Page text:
Thousands muster to see the old skills put to test at World Police and Fire Games
It's called Muster – a test of old school skills that every firefighter needs.
Belfast's Titanic Quarter yesterday hosted the surreal sight of firefighters from all over the world trying to get a ping-pong ball out of a tube.
But Muster is not as easy as it sounds, as thousands of visitors who swarmed to the Titanic Slipways for the World Police and Fire Games saw yesterday.
It requires strength, skill and agility.
Competitors took a trip back in time for the old-school competition which showed spectators how it used to be done.
Paddy Quinn, event co-ordinator, said: "They are using the old skills of firefighters.
"They still use them but it's a demonstration of the way they used to do it.
"It's more dynamic than anything because it happens very quickly. This is what firefighters do, day in and day out; they arrive and their aim is to put water on a fire as quick as they can."
The short race consists of a speedy run with the vintage hose cart down the track while one member races ahead with an axe and hits a stump of wood.
During the run, the hose is connected to a water hydrant.
The team then shoots the water at a target and knocks it over.
The second part of the race is called the Bucket Brigade.
Teams pitch a ladder against a tower and use canvas bags to transfer water from a bucket to a blue barrel.
Attached to the barrel is a side tube with a table tennis ball inside.
The winner is the first team to get the table tennis ball out of the tube.
Northern Ireland competitor Jonathan Caughey (26) is part of team Misfit, named for the fact their team is made up of multiple nationalities.
He said: "It's the first time we've ever done it.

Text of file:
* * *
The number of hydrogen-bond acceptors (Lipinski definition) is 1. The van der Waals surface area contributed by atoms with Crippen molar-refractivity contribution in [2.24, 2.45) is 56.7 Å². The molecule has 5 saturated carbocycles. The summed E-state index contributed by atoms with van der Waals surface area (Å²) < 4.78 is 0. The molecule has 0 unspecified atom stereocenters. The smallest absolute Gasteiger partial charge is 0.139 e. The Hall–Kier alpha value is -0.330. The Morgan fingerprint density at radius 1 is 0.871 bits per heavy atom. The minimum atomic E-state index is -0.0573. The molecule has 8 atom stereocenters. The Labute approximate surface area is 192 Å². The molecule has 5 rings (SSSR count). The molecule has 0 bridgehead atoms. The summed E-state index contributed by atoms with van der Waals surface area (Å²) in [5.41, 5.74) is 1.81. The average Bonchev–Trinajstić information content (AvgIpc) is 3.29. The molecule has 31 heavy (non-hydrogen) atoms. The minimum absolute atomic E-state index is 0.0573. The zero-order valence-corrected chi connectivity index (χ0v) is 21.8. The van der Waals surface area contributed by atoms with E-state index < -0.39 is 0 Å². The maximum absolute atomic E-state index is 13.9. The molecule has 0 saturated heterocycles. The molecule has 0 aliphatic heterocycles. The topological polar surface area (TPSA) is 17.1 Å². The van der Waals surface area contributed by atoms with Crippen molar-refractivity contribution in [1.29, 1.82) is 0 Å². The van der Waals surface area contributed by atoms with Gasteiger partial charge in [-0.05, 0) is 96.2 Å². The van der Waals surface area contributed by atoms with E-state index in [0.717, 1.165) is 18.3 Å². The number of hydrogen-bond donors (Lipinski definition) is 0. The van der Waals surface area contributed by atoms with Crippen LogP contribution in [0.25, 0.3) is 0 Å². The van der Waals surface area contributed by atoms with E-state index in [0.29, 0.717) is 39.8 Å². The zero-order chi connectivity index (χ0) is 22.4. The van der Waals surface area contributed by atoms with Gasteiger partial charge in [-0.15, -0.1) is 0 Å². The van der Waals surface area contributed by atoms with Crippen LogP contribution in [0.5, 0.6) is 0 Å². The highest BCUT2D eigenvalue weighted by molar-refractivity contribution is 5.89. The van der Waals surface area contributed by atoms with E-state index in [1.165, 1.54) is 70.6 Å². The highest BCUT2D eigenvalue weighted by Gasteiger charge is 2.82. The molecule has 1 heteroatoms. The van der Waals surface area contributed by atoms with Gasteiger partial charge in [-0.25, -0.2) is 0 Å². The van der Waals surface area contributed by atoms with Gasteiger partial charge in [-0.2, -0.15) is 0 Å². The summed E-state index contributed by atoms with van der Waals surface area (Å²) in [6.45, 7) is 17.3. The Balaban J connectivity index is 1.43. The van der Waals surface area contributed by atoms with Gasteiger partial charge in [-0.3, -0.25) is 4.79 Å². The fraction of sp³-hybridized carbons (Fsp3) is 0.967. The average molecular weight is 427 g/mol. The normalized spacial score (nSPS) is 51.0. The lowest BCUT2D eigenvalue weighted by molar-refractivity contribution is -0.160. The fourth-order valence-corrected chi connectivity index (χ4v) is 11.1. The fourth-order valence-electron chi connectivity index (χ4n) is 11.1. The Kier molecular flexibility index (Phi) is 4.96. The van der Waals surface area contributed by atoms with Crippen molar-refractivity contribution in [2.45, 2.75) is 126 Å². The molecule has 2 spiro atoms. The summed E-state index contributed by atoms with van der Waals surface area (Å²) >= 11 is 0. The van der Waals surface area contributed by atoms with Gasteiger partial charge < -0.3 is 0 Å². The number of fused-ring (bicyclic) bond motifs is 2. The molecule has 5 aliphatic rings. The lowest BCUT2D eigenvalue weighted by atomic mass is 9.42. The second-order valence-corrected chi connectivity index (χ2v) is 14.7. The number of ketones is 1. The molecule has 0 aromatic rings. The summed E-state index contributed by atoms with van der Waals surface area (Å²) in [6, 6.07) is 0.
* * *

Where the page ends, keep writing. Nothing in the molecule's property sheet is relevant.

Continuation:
"I'm in it for fun and to have a good laugh with a bunch of guys, but a medal would be nice."
Simon Baldock (32), from the South Australia Metropolitan Fire Service, said: "It's just fun, but the guys take it fairly competitively and you still want to do a good time.
"I just love coming and seeing new places and being around international firefighters and police. It's just a really good atmosphere."
Northern Ireland Fire and Rescue Service team captain Aidan Magennis said: "While the race may only last 30 to 35 seconds, it's push, push, push all the time.
"There is an element of fun to the games. You can see the guys spraying the crowd with water. It's firemen at play."
Although not everyone was having a good time.
A team member from Zaragoza, Spain, tripped and fell during his race and dislocated his elbow.
But spirits remained high as competitors were met with excited squeals from children as they aimed the hose in to the air.
Some keen spectators even stood behind the target to ensure they got sprayed with the water.
Isobel Bingham from Rathfriland was among those watching with her children.
She said: "It looks like good fun and there is lots of water which is everything children love."
She added: "There is a great sense of community."
The Muster event is made up of two races.
The first short race consists of a speedy run with the vintage hose cart down the track while one team member runs ahead with an axe and hits a stump of wood (left). During the run, the hose is connected to a water hydrant; they then shoot the water at a target. The second part is the Bucket Brigade. Teams pitch a ladder against a tower and use canvas bags to transfer water from a bucket to a blue barrel. Attached to the barrel is a side tube with a table tennis ball inside. The winner is the first team to get the ball out of the tube.